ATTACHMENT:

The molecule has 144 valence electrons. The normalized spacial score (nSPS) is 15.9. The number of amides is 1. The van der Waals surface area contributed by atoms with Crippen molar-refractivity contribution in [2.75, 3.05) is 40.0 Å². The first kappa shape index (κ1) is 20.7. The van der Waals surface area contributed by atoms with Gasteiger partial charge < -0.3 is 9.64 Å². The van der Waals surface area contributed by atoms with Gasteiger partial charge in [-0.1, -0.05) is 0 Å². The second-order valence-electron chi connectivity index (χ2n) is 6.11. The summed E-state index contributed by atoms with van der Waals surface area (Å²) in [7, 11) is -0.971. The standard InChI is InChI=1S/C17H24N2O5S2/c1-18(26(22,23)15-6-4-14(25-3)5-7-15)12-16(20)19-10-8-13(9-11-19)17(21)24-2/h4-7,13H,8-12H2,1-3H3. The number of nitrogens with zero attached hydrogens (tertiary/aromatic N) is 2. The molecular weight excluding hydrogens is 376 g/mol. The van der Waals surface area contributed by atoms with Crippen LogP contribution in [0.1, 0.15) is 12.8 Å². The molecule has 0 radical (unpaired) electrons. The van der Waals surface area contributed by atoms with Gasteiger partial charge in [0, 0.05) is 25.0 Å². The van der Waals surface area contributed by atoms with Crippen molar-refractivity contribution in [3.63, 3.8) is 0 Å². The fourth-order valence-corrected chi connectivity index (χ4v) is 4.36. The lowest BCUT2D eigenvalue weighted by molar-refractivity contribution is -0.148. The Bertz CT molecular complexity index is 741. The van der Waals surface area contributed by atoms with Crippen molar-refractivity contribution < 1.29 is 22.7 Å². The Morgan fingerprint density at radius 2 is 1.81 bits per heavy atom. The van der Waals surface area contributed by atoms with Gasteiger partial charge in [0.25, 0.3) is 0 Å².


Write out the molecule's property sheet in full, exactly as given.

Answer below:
The molecule has 144 valence electrons. The normalized spacial score (nSPS) is 15.9. The number of amides is 1. The van der Waals surface area contributed by atoms with Crippen molar-refractivity contribution in [2.75, 3.05) is 40.0 Å². The first kappa shape index (κ1) is 20.7. The van der Waals surface area contributed by atoms with Gasteiger partial charge < -0.3 is 9.64 Å². The van der Waals surface area contributed by atoms with Gasteiger partial charge in [-0.1, -0.05) is 0 Å². The second-order valence-electron chi connectivity index (χ2n) is 6.11. The summed E-state index contributed by atoms with van der Waals surface area (Å²) in [7, 11) is -0.971. The standard InChI is InChI=1S/C17H24N2O5S2/c1-18(26(22,23)15-6-4-14(25-3)5-7-15)12-16(20)19-10-8-13(9-11-19)17(21)24-2/h4-7,13H,8-12H2,1-3H3. The number of nitrogens with zero attached hydrogens (tertiary/aromatic N) is 2. The molecular weight excluding hydrogens is 376 g/mol. The van der Waals surface area contributed by atoms with Crippen LogP contribution in [0.1, 0.15) is 12.8 Å². The molecule has 0 radical (unpaired) electrons. The van der Waals surface area contributed by atoms with Gasteiger partial charge in [0, 0.05) is 25.0 Å². The van der Waals surface area contributed by atoms with Crippen molar-refractivity contribution in [3.63, 3.8) is 0 Å². The fourth-order valence-corrected chi connectivity index (χ4v) is 4.36. The lowest BCUT2D eigenvalue weighted by molar-refractivity contribution is -0.148. The Bertz CT molecular complexity index is 741. The van der Waals surface area contributed by atoms with Crippen molar-refractivity contribution < 1.29 is 22.7 Å². The Morgan fingerprint density at radius 2 is 1.81 bits per heavy atom. The van der Waals surface area contributed by atoms with Gasteiger partial charge in [0.25, 0.3) is 0 Å².